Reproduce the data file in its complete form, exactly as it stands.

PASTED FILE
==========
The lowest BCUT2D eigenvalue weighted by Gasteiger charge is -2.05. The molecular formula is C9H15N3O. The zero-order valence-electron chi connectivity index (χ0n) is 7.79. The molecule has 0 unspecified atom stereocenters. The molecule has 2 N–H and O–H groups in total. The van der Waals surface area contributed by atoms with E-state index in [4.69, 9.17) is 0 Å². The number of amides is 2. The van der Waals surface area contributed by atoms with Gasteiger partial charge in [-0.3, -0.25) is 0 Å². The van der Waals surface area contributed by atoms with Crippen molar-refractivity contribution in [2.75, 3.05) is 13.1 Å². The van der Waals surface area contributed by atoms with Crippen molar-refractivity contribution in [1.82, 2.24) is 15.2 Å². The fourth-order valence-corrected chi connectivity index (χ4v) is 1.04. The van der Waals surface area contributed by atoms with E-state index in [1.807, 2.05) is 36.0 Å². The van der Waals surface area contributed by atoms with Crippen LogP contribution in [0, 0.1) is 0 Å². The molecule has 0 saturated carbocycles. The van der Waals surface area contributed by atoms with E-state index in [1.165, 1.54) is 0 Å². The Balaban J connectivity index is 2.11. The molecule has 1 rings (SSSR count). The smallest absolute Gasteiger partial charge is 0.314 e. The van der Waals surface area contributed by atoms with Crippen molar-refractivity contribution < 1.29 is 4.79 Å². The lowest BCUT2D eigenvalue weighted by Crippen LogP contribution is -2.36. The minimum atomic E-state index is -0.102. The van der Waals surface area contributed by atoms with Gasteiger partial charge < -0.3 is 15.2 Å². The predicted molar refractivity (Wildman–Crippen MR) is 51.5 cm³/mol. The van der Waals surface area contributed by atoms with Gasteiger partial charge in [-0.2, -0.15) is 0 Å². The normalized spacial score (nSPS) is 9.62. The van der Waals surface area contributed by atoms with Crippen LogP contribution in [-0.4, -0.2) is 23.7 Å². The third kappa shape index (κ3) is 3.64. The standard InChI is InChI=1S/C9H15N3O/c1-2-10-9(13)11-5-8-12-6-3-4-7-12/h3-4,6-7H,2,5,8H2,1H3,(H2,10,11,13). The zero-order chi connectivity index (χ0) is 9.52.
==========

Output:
The lowest BCUT2D eigenvalue weighted by Gasteiger charge is -2.05. The molecular formula is C9H15N3O. The zero-order valence-electron chi connectivity index (χ0n) is 7.79. The molecule has 0 unspecified atom stereocenters. The molecule has 2 N–H and O–H groups in total. The van der Waals surface area contributed by atoms with E-state index in [4.69, 9.17) is 0 Å². The number of amides is 2. The van der Waals surface area contributed by atoms with Gasteiger partial charge in [-0.3, -0.25) is 0 Å². The van der Waals surface area contributed by atoms with Crippen molar-refractivity contribution in [2.75, 3.05) is 13.1 Å². The van der Waals surface area contributed by atoms with Crippen molar-refractivity contribution in [1.82, 2.24) is 15.2 Å². The fourth-order valence-corrected chi connectivity index (χ4v) is 1.04. The van der Waals surface area contributed by atoms with E-state index in [1.807, 2.05) is 36.0 Å². The van der Waals surface area contributed by atoms with Crippen LogP contribution in [0, 0.1) is 0 Å². The molecule has 0 saturated carbocycles. The van der Waals surface area contributed by atoms with E-state index in [1.165, 1.54) is 0 Å². The Balaban J connectivity index is 2.11. The molecule has 1 rings (SSSR count). The smallest absolute Gasteiger partial charge is 0.314 e. The van der Waals surface area contributed by atoms with Crippen molar-refractivity contribution < 1.29 is 4.79 Å². The lowest BCUT2D eigenvalue weighted by Crippen LogP contribution is -2.36. The minimum atomic E-state index is -0.102. The van der Waals surface area contributed by atoms with Gasteiger partial charge < -0.3 is 15.2 Å². The predicted molar refractivity (Wildman–Crippen MR) is 51.5 cm³/mol. The van der Waals surface area contributed by atoms with Gasteiger partial charge in [-0.2, -0.15) is 0 Å². The normalized spacial score (nSPS) is 9.62. The van der Waals surface area contributed by atoms with Crippen LogP contribution in [-0.4, -0.2) is 23.7 Å². The third kappa shape index (κ3) is 3.64. The standard InChI is InChI=1S/C9H15N3O/c1-2-10-9(13)11-5-8-12-6-3-4-7-12/h3-4,6-7H,2,5,8H2,1H3,(H2,10,11,13). The zero-order chi connectivity index (χ0) is 9.52.